Bah was arrested at the end of his trial in Conakry on 4 February, when a court sentenced him to six months in prison and a fine of 500,000 Guinean francs (40 euros) on a charge of defaming FEGUIFOOT president Mamadou Antonio Souaré.
He was convicted over an article for the Guinee7.com news website in which he reported accusations of corruption against Souaré by an unsuccessful rival candidate for the position of FEGUIFOOT president.
At the trial, the prosecution called on the court to acquit Bah on the grounds that no crime had been committed. But, against all expectation, the judge found him guilty and imposed the six-month jail term, with the result that Bah was taken from the courtroom to Conakry prison.
“We call for this journalist’s immediate and unconditional release and we urge the authorities to comply strictly with the media law’s provisions,” said Assane Diagne, the director of RSF’s West Africa office. “This sentence clearly constitutes an illegal circumvention of the media law, which abolished prison sentences for press offences, as the justice minister recently reiterated. And furthermore, nothing in what this journalist wrote could justify such a harsh punishment.”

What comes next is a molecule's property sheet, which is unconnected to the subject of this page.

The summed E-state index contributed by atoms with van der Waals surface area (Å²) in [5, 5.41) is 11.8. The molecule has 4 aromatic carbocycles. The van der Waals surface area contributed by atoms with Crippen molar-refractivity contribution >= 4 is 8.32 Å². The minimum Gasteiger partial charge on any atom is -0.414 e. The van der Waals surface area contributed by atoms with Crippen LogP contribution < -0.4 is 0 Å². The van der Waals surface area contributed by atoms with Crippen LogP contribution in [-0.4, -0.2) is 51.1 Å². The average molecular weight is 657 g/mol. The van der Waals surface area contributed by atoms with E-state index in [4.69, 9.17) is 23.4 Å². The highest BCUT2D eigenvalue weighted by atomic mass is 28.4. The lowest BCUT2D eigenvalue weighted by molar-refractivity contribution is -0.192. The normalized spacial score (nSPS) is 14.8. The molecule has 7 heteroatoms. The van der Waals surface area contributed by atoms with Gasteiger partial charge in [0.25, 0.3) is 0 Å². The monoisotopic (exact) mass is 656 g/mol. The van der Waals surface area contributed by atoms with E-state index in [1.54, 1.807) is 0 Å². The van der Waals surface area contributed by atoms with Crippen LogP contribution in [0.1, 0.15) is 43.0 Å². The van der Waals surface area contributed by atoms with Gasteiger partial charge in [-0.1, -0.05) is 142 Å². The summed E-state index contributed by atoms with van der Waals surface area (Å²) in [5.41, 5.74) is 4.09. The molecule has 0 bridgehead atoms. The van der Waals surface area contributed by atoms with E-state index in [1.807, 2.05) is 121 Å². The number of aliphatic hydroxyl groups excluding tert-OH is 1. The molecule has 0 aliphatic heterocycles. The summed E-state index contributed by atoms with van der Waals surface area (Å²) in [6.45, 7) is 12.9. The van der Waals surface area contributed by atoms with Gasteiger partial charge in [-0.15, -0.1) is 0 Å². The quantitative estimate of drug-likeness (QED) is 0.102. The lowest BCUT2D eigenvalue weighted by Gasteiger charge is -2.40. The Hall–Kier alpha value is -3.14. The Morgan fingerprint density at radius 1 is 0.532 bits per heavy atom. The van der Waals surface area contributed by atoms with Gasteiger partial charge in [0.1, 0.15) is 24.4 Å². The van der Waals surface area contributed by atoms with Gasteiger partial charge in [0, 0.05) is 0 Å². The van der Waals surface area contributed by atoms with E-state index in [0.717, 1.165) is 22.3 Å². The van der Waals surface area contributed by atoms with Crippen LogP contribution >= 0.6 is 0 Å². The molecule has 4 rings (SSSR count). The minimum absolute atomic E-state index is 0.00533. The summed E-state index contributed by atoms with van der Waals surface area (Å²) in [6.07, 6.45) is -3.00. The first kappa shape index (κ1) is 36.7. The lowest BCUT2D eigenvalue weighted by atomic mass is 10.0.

Journalists are often arrested and taken into police custody in Guinea, although press offences have been decriminalized since 2010.
Three Radio Nostalgie journalists accused of defamation were given two-month suspended prison sentences under the penal code in January. After an outcry, the justice minister instructed the prosecutor’s office to appeal against the verdict.
In March 2020, the Conakry Live website administrator was arrested and held in police custody for several days for publishing an article about an alleged case of embezzlement by government officials.
Guinea is ranked 110th out of 180 countries in RSF's 2020 World Press Freedom Index.